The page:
Albuquerque Journal

Get the most from a 529 plan

What to know to help a child or grandchild pay for college

- By John Hewitt John Hewitt is the founder and CEO of Liberty Tax Service.

A529 plan, also known as Qualified Tuition Programs, is a way to help a son, daughter, grandchild or friend’s child pay for college.

In short, 529 plans are investment tools designed to help families pay for future expenses associated with college or other qualified post-secondary training for a designated beneficiar­y. The fund can be used to help pay for such expenses as tuition, books, supplies, fees and computer equipment.

The plans are broadly known as 529 plans because they are named after Section 529 of the Internal Revenue code. Before we dive into the tax benefits of 529s, let’s be clear on what they are and what they are not.

As mentioned, a 529 plan is an investment tool in which funds are set aside in an account operated by a state or educationa­l institutio­n. They are not, however, deductible on your federal return (although some states offer a partial deduction on the state returns).

Neverthele­ss, there are several benefits to contributi­ng to such plans. Here’s what you need to know to maximize your 529 plan.

1. Who

The biggest benefit is to you and the person you designate as beneficiar­y. When you establish a 529 account, the earnings generated in the plan are not subject to federal tax and generally not subject to state tax when used for the qualified education expenses of the designated beneficiar­y.

Your child, for example, as the designated beneficiar­y gets the peace of knowing a fund for college expenses awaits, and the fund also provides an incentive to pursue education beyond high school.

2. What

There are two types of 529 plans: prepaid and savings plans. They also differ by state so make sure to check with your administra­tor for the rules

that apply to you.

Generally, here’s how it works. Prepaid plans are offered in about a dozen states and allow participan­ts to purchase tuition credits to be used in the future.

Savings plans are different in that a fixed amount is contribute­d monthly and growth is based on market performanc­e.

This type of 529 plan consists mostly of mutual funds. But unlike capital gains paid on mutual funds or other savings plans upon withdrawal, no tax is due on the distributi­on of a 529 plan unless the amount taken out is greater than the beneficiar­y’s qualified education expenses.

Also, the part of a distributi­on that represents the amount paid or contribute­d to a 529 doesn’t have to be included in income. This is a return of the investment in the plan.

3. Why

Setting up a 529 plan is an investment decision, which means both the benefits and drawbacks must be considered. The biggest drawback, of course, is that contributi­ons to the fund are not tax-deductible on federal returns.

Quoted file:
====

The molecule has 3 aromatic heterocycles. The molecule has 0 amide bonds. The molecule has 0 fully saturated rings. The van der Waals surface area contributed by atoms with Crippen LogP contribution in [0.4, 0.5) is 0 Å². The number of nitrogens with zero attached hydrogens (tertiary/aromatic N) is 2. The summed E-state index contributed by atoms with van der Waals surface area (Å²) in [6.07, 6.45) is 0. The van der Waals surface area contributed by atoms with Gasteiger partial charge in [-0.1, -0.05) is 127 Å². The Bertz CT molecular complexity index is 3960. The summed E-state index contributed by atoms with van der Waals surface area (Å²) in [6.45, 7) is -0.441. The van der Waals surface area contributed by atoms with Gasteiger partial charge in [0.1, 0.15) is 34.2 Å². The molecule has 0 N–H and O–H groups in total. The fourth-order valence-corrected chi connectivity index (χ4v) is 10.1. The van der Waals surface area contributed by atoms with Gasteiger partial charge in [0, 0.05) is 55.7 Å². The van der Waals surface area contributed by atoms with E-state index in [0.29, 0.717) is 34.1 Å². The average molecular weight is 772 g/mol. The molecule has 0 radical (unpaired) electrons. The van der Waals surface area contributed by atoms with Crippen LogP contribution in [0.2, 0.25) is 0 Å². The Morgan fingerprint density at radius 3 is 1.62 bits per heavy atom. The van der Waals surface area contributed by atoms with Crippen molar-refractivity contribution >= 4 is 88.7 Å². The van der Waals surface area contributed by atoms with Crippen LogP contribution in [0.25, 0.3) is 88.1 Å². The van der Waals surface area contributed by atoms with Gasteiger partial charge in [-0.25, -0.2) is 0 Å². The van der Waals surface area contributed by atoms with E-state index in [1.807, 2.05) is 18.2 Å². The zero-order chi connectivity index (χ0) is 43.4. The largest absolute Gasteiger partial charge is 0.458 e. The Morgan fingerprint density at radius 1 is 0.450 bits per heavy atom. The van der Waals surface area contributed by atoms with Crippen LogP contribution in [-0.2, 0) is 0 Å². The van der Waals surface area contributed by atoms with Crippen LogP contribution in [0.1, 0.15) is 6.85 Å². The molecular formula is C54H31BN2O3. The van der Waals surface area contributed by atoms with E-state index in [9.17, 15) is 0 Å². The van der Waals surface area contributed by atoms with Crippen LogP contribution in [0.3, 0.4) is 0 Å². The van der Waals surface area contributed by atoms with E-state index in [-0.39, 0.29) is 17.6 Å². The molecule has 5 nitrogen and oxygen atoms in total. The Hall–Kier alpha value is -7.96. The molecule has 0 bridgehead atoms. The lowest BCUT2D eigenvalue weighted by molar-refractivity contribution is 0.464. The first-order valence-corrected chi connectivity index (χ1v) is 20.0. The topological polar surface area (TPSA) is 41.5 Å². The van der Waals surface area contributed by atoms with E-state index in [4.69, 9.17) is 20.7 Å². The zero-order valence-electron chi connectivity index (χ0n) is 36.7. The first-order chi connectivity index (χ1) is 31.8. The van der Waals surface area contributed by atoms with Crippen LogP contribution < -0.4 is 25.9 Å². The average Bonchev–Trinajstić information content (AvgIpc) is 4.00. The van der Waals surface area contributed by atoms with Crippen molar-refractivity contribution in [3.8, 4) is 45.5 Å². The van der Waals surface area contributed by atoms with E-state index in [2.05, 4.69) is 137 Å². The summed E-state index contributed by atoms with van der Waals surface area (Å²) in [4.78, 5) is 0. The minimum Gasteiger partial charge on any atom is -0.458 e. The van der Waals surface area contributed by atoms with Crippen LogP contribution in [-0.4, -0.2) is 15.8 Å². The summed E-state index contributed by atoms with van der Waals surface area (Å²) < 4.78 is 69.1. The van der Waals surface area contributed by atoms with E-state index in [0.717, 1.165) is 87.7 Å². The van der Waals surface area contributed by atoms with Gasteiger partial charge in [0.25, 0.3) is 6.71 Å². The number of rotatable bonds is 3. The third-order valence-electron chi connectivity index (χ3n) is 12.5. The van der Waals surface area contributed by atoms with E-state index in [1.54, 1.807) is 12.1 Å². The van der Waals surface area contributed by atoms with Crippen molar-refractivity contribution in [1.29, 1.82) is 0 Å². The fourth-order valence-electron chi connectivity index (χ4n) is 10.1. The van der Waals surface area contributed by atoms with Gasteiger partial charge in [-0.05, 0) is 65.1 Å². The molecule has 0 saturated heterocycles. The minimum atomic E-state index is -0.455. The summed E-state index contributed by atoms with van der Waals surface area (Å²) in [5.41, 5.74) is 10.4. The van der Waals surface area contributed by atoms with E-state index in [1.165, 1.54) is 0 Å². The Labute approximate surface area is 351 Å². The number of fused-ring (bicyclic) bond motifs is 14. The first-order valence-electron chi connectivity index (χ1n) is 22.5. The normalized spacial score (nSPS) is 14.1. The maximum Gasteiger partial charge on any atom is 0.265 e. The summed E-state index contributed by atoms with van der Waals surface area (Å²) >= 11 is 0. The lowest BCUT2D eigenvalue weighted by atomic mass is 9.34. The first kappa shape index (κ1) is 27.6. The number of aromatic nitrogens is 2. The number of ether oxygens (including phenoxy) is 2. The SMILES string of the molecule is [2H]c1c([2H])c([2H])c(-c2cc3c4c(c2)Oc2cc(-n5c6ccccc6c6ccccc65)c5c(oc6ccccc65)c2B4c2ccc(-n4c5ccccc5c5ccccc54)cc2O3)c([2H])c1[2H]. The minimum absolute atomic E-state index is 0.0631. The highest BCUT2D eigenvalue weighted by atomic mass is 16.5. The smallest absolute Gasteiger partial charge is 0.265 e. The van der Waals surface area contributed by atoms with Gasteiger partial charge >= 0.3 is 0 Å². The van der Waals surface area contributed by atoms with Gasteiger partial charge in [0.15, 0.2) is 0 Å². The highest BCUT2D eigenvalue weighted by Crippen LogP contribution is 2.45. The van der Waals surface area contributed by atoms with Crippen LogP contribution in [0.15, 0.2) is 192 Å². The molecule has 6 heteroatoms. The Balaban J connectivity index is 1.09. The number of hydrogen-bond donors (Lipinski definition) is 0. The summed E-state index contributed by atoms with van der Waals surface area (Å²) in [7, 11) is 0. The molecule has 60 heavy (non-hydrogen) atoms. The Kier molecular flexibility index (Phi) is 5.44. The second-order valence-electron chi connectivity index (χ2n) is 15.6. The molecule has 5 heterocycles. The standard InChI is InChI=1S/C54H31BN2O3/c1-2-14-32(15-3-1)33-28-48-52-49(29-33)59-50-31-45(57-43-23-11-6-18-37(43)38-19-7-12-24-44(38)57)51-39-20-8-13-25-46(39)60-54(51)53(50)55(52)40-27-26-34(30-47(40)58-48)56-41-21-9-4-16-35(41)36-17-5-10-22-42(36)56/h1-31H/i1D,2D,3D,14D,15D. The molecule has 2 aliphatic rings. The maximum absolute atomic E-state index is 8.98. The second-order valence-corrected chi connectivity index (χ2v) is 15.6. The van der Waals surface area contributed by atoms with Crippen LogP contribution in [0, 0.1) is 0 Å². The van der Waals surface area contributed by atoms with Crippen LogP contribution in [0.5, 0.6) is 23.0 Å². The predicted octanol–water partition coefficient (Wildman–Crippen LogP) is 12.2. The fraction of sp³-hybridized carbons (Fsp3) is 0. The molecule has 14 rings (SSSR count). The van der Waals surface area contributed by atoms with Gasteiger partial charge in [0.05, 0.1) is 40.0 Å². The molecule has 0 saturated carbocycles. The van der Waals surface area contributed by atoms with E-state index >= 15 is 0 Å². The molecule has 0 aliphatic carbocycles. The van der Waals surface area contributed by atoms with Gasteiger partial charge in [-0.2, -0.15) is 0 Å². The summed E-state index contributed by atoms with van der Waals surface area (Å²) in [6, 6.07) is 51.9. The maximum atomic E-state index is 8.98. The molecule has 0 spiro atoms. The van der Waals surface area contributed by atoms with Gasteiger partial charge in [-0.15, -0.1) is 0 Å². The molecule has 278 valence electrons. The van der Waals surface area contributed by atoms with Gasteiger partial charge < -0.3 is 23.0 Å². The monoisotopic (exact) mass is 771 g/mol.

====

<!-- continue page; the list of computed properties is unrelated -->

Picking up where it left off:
However, more than half the states allow you to deduct some or all of your contributi­ons from your state income at tax time. Contributi­on limits are set at the state level.

On the federal level, you can currently contribute up to $14,000 to a 529 plan without incurring federal gift tax consequenc­es.

4. When

Ideally, the best time to set up a 529 plan is when your designated beneficiar­y is still a baby or young child. Like other types of savings accounts, growth is usually a function of time. So the longer you have to build up the fund, the more money will be available to offset the youngster’s educationa­l expenses, and the more your earnings will grow.

But the fact of the matter is, you can start a 529 plan anytime and begin enjoying the tax benefits. There are no income limits or age limits. You remain in control of the account until you’re ready to withdraw funds. When the college bills start coming, all funds from your 529 plan will be distribute­d taxfree if they are going to be used to cover qualified expenses.

5. Where

Looking for more informatio­n about 529 plans? Greater detail about them can be found in IRS Publicatio­n 970, Tax Benefits for Education.

Each family must balance pros and cons, but overall, the tax benefits of 529 plans might outweigh the cons. A financial adviser or tax pro can help you decide if a 529 makes sense for you.

The beauty of most 529 plans is their single-focus simplicity and flexibilit­y. Besides lump sum contributi­ons, in most cases you can set up a fund using payroll deduction or an automatic deduction from your checking account. You can change your 529 plan investment options twice a year, and you can also change, without penalty, your designated beneficiar­y to another family member.

The National Associatio­n of State Treasurers created the College Savings Plan Network, which provides links to most 529 plan websites, to give you more informatio­n.

Setting up a 529 plan is an investment decision, which means both the benefits and drawbacks must be considered.


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